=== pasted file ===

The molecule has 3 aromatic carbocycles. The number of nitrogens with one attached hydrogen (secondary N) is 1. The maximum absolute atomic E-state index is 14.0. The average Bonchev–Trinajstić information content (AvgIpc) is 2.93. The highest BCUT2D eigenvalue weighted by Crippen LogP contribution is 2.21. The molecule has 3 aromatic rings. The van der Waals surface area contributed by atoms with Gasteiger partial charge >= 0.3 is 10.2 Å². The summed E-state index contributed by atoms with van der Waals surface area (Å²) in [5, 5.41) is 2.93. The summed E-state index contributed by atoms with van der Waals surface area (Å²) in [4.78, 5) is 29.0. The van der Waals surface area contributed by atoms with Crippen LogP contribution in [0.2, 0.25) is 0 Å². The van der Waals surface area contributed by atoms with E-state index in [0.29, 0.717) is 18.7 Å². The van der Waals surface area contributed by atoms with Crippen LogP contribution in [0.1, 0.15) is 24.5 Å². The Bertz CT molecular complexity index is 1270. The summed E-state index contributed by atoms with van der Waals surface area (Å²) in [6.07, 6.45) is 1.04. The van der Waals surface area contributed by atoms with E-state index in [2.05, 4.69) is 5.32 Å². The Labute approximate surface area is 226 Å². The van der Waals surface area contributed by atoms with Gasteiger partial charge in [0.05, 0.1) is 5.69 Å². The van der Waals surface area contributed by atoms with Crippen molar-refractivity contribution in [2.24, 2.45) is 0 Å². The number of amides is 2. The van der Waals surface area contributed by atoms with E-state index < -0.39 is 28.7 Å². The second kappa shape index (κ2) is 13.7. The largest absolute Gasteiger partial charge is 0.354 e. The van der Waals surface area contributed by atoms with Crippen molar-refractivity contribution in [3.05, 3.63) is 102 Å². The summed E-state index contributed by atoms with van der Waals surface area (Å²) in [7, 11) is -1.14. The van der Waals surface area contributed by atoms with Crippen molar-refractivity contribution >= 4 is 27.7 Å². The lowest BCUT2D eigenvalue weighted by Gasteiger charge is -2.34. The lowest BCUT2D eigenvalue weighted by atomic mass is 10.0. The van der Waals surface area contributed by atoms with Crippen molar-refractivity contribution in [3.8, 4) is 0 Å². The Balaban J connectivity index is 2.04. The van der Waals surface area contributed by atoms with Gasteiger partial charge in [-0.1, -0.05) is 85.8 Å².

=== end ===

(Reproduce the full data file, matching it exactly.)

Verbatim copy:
The molecule has 3 aromatic carbocycles. The number of nitrogens with one attached hydrogen (secondary N) is 1. The maximum absolute atomic E-state index is 14.0. The average Bonchev–Trinajstić information content (AvgIpc) is 2.93. The highest BCUT2D eigenvalue weighted by Crippen LogP contribution is 2.21. The molecule has 3 aromatic rings. The van der Waals surface area contributed by atoms with Gasteiger partial charge >= 0.3 is 10.2 Å². The summed E-state index contributed by atoms with van der Waals surface area (Å²) in [5, 5.41) is 2.93. The summed E-state index contributed by atoms with van der Waals surface area (Å²) in [4.78, 5) is 29.0. The van der Waals surface area contributed by atoms with Crippen LogP contribution in [0.2, 0.25) is 0 Å². The van der Waals surface area contributed by atoms with E-state index in [0.29, 0.717) is 18.7 Å². The van der Waals surface area contributed by atoms with Crippen LogP contribution in [0.1, 0.15) is 24.5 Å². The Bertz CT molecular complexity index is 1270. The summed E-state index contributed by atoms with van der Waals surface area (Å²) in [6.07, 6.45) is 1.04. The van der Waals surface area contributed by atoms with E-state index in [2.05, 4.69) is 5.32 Å². The Labute approximate surface area is 226 Å². The van der Waals surface area contributed by atoms with Gasteiger partial charge in [0.05, 0.1) is 5.69 Å². The van der Waals surface area contributed by atoms with Crippen molar-refractivity contribution in [2.24, 2.45) is 0 Å². The number of amides is 2. The van der Waals surface area contributed by atoms with E-state index < -0.39 is 28.7 Å². The second kappa shape index (κ2) is 13.7. The largest absolute Gasteiger partial charge is 0.354 e. The van der Waals surface area contributed by atoms with Crippen molar-refractivity contribution in [3.05, 3.63) is 102 Å². The summed E-state index contributed by atoms with van der Waals surface area (Å²) in [7, 11) is -1.14. The van der Waals surface area contributed by atoms with Crippen molar-refractivity contribution >= 4 is 27.7 Å². The lowest BCUT2D eigenvalue weighted by Gasteiger charge is -2.34. The lowest BCUT2D eigenvalue weighted by atomic mass is 10.0. The van der Waals surface area contributed by atoms with Crippen molar-refractivity contribution in [3.8, 4) is 0 Å². The Balaban J connectivity index is 2.04. The van der Waals surface area contributed by atoms with Gasteiger partial charge in [-0.1, -0.05) is 85.8 Å².